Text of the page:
Arabtec wins Dh1.46bn contract to build tower in Dubai
Arabtec said it won a Dh1.46 billion contract to build the wasl Tower beside Dubai’s main highway.
The mixed-use tower is being developed by Wasl Asset Management (Wasl) on a site at Sheikh Zayed Road on the opposite side to Dubai Mall.
The 63-storey, 300m-high building, will house a Mandarin Oriental hotel and serviced residences, as well as a series of vertical gardens designed by Amsterdam-based UN Studio.
It is due for completion in 2020, and is one of more than a dozen hotel projects being developed by Wasl in the run-up to 2020 – although most of these are three- and four-star properties.
The chief executive of Arabtec Holding, Hamish Tyrwhitt, saidthe contract “has been awarded based on our track record of delivering world-class mixed-used developments, adding to Arabtec Construction’s existing portfolio of over 22 projects we are currently building in the UAE”.
He said that the long-term outlook for the construction sector in its key geographic markets, especially the UAE where most of its projects are located, remains positive.
“With the combination of the strategic repositioning of the business, strong industry fundamentals and catalyst events such as Expo 2020 fast-approaching, we believe that the year ahead will see Arabtec continue on its path to a successful and sustainable future.”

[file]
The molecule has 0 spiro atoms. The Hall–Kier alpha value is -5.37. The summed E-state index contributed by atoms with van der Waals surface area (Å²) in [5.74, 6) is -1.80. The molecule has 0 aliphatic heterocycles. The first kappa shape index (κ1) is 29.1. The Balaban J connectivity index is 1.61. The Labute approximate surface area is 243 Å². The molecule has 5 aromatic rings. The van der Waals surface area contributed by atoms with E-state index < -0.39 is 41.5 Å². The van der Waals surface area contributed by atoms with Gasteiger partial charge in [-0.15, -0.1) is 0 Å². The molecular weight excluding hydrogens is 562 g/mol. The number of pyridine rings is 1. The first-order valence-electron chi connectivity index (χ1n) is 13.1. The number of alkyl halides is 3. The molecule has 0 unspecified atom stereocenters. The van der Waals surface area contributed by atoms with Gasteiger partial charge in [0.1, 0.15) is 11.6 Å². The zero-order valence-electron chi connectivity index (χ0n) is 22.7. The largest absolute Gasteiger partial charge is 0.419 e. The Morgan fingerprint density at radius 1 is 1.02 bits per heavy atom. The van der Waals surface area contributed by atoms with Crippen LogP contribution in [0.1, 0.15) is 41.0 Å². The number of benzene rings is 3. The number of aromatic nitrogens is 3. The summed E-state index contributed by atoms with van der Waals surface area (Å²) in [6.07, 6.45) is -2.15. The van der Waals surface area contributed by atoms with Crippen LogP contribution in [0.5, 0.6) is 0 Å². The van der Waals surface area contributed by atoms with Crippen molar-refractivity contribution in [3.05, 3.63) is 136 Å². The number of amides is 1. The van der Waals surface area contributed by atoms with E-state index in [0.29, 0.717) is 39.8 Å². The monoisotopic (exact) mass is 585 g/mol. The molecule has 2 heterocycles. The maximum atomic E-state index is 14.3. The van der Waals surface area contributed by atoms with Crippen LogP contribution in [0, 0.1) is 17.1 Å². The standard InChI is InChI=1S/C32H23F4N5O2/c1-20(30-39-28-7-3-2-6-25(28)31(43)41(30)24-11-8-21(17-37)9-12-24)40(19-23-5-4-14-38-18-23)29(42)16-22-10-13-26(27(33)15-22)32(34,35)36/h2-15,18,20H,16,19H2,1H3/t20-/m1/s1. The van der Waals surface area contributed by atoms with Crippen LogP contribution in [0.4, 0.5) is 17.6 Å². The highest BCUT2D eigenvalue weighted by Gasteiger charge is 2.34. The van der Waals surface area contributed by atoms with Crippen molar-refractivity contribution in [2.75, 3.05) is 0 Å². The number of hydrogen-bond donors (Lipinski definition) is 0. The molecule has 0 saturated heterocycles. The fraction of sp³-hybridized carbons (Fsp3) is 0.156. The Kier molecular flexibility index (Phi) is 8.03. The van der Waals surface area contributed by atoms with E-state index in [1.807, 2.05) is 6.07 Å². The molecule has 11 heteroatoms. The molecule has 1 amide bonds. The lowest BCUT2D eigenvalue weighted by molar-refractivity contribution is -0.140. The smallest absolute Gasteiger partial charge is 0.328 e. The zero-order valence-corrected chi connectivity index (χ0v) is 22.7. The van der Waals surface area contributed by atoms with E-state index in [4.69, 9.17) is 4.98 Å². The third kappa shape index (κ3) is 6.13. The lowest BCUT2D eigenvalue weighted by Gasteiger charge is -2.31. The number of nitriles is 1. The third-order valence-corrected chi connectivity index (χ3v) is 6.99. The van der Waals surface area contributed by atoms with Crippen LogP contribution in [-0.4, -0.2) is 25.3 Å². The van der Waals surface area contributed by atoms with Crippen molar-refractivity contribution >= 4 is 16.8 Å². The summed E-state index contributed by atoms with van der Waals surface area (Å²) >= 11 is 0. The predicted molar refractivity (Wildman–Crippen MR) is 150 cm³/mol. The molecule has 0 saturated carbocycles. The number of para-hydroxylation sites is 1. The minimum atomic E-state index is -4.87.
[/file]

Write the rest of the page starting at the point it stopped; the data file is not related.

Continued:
The builder has a backlog of Dh17bn, equivalent to about two years of current revenue.
Arabtec is currently in the midst of a rights issue, which is the first part of a recapitalisation plan that will see it raise Dh1.5bn from investors through the issue of new shares, then cancel Dh4.1bn worth of shares with a view to writing off accumulated losses of the same value.
The rights issue has effectively been underwritten by Arabtec’s major shareholder, Aabar Investments, which currently holds a 36.11 per cent stake in the company.
A new International construction market survey produced by project management firm Turner & Townsend showed that activity in the Gulf’s construction markets remained relatively subdued last year. The firm tracked 43 markets and said that the three Middle East markets monitored – the UAE, Qatar and Oman – all reported lower-than-average cost inflation. Globally, an increase in construction activity saw costs rise by an average of 3.7 per cent in 2016. However, costs stayed flat in Oman and only increased by 0.5 per cent in Qatar. In the UAE, costs rose by 1.5 per cent, due mainly to activity in Dubai.
“In recent years, Middle Eastern countries had some of the highest margins in our survey, in part due to the increased risk of operating in these regions,” the report said. “The fall in the price of oil, however, pushed margins down in the region as the construction market slows and companies are reducing prices in order to win work.”
Construction inflation is expected to remain flat in Oman this year, but will increase by 2 per cent in the UAE and 1.5 per cent in Qatar as activity picks up in both countries.
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